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The "digital detox" is the latest thing for the 59% of us who feel "hooked" on devices. Read on to find out how a digital detox could save your sanity, and even your relationships.

These days, we seem to be constantly plugged-in. Always at our laptop, our iPhone, and our iPad, seeing what new news the world sends. From the time we wake to the time we go to bed, even into the night, we monitor our email, our Twitter feed, our Facebook wall and our Pinterest boards. All day, we watch our screens, on tenterhooks, waiting for the reply to that email, to be liked, to be shared.

Most of this technology is very new, and there's no way to know how it might affect us long-term. However, some worrying research suggests that unalloyed time staring at our screens may be storing up problems for the future.

What kind of problems?

Recent studies have found that excessive screen-time, and especially excessive use of social media, is making us into anti-social, narcissistic, unempathetic insomniac computer addicts.

No way!

It's true.

Let's begin with anti-social. A recent study of over 3000 participants under 30 found that 76% of females check social media at least 10 times while they're socialising with friends. 54% of males also check social media the same amount of times while out with friends. A survey by social network Flashgap asked 150,000 millennial users if they had missed part of a real-life conversation due to checking their social media. 87% admitted they had.

Now let's look at narcissism. One study looked at 486 college students. They were given a personality test that measured narcissism, and were asked about their social media use. A follow up study tested 93 adults with an average age of 35. Both studies found narcissists post differently on social media, in order to boost others' opinion of them. However, it was unclear if narcissists are more drawn to social media or if social media creates narcissists.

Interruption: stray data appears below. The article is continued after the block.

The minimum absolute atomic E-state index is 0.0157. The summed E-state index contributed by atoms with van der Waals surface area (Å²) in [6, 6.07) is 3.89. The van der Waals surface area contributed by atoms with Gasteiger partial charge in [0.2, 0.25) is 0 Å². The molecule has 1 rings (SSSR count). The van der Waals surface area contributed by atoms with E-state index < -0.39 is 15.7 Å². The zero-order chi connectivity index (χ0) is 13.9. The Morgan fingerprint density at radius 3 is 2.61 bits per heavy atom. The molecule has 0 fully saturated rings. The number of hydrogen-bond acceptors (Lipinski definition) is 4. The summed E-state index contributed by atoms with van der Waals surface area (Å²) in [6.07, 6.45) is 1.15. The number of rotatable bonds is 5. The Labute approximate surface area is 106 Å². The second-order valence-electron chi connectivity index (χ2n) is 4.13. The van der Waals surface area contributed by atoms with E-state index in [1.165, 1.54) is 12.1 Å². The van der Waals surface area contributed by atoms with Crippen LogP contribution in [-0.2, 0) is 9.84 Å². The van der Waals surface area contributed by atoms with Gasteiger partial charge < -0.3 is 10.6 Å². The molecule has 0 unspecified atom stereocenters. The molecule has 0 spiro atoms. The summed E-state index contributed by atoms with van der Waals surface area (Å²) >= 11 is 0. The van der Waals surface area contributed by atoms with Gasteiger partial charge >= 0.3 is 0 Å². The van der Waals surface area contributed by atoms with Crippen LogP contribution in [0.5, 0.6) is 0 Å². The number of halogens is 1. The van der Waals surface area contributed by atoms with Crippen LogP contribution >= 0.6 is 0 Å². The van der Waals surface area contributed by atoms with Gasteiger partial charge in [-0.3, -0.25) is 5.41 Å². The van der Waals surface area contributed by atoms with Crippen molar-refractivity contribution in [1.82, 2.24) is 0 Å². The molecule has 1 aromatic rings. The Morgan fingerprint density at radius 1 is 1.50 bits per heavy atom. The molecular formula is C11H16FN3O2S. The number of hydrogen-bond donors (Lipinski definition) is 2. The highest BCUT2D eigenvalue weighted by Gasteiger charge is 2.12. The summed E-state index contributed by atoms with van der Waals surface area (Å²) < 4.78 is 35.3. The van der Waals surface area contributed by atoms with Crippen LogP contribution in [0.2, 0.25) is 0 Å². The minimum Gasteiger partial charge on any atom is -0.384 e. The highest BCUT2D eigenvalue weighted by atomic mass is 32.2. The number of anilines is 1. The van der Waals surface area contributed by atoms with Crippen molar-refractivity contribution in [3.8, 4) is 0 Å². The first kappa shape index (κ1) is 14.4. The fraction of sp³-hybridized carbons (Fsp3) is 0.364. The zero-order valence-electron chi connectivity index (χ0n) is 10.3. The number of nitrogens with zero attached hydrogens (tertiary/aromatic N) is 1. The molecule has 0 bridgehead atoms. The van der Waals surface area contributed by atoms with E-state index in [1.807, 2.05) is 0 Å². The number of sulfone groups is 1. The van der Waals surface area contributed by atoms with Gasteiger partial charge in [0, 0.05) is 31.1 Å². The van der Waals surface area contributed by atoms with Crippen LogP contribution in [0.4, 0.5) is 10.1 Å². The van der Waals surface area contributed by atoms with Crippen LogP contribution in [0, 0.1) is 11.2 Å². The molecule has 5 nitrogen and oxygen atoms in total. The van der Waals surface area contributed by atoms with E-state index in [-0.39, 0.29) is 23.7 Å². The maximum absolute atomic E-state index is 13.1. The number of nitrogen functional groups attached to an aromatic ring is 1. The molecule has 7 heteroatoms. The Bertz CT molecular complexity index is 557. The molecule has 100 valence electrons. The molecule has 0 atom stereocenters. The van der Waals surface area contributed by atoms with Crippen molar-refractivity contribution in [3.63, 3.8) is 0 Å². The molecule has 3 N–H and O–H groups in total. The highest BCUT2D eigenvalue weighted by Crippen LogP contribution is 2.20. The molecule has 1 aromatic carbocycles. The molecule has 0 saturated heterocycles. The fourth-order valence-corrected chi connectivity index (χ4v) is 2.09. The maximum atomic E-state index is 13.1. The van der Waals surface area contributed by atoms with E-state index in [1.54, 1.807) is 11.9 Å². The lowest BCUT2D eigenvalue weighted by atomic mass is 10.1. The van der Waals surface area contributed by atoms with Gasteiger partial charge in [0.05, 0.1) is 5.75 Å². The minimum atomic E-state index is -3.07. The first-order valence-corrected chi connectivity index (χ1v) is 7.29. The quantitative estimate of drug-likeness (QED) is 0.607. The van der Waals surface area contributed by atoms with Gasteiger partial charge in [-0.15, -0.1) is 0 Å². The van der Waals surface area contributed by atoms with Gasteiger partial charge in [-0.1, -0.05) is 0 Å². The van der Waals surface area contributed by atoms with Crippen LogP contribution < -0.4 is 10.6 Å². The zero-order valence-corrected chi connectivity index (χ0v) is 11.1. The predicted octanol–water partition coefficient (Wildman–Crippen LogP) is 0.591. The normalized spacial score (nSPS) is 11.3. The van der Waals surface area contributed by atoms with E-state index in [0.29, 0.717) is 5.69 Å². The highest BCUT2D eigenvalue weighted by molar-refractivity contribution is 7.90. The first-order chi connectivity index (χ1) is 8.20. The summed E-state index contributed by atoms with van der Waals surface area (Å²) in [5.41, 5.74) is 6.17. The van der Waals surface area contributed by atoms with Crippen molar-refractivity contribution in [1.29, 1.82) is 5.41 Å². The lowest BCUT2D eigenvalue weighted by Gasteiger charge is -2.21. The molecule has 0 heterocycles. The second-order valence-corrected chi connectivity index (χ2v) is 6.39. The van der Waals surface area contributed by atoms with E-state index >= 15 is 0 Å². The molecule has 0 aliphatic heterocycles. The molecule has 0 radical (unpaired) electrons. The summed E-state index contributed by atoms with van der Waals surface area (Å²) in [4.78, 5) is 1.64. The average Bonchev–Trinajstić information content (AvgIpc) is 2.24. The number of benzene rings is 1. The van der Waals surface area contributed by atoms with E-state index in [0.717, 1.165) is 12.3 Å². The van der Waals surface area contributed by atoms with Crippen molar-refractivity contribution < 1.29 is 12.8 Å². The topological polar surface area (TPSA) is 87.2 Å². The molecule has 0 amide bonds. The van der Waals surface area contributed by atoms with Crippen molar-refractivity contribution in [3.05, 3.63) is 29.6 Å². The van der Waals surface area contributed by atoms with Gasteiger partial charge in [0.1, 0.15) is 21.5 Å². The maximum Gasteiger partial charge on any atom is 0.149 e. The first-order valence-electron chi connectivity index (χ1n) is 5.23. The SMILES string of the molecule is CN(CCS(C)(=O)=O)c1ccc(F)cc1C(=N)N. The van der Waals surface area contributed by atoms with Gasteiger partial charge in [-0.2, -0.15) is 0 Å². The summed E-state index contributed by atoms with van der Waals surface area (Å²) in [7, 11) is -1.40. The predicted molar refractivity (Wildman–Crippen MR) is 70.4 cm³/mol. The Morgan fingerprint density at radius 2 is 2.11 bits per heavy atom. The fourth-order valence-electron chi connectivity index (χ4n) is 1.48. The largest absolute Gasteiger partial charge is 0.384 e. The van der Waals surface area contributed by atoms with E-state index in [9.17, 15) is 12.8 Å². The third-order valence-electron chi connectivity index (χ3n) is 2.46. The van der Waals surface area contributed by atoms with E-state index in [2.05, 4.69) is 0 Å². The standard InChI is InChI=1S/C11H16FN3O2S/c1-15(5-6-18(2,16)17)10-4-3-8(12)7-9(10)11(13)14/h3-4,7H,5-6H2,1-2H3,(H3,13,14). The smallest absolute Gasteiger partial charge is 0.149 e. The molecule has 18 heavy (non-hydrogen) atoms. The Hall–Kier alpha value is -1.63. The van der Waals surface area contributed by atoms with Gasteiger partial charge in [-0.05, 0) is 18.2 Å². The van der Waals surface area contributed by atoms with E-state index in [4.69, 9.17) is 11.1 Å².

It may be harder to convince you to banish your iPhone from the bedroom (according to a Facebook commissioned study, 57% of us use them as alarm-clocks), but, if you suffer insomnia, it may be worth it. Neuroscientist Orfeu M. Buxton, assistant professor at Harvard Medical School, believes the blue light of the iPhone in the bedroom may set off "threat vigilance", anxiety which keeps us awake. He says:

“This means that you’re never off, you’re always watchful, which is a hallmark to insomnia."

Finally, some neuroscientists have found that excessive use of phones in young children can leave children as young as five unable to read emotions in a human face, causing lack of empathy. This could be a serious problem for the future, as research suggests that as many as 68% of children aged three to 17 own a smartphone, using them for twenty-one hours and 48 minutes every single week.

Adults are just as bad. 59% of adults feel "hooked" to their devices, with 30% feel their friendships suffer due to the amount of time they spend online.

So are you saying screens are bad for us?

Screens can be helpful. The internet can find information that would have required a very knowledgeable and friendly librarian twenty years ago. Letting a child use a screen can give a parent five minutes of free time, and give the child time to practice vital hand-eye coordination skills. However Janine M. Cooper, research fellow at the Murdoch Children's Research Institute stressed moderation, saying:

“Perhaps the best advice for parents is to monitor the content of the apps their kids access and tell them from a young age that they’re for ‘sometimes use’, just like sweets and lollies.”

That might be a good rule for everyone.

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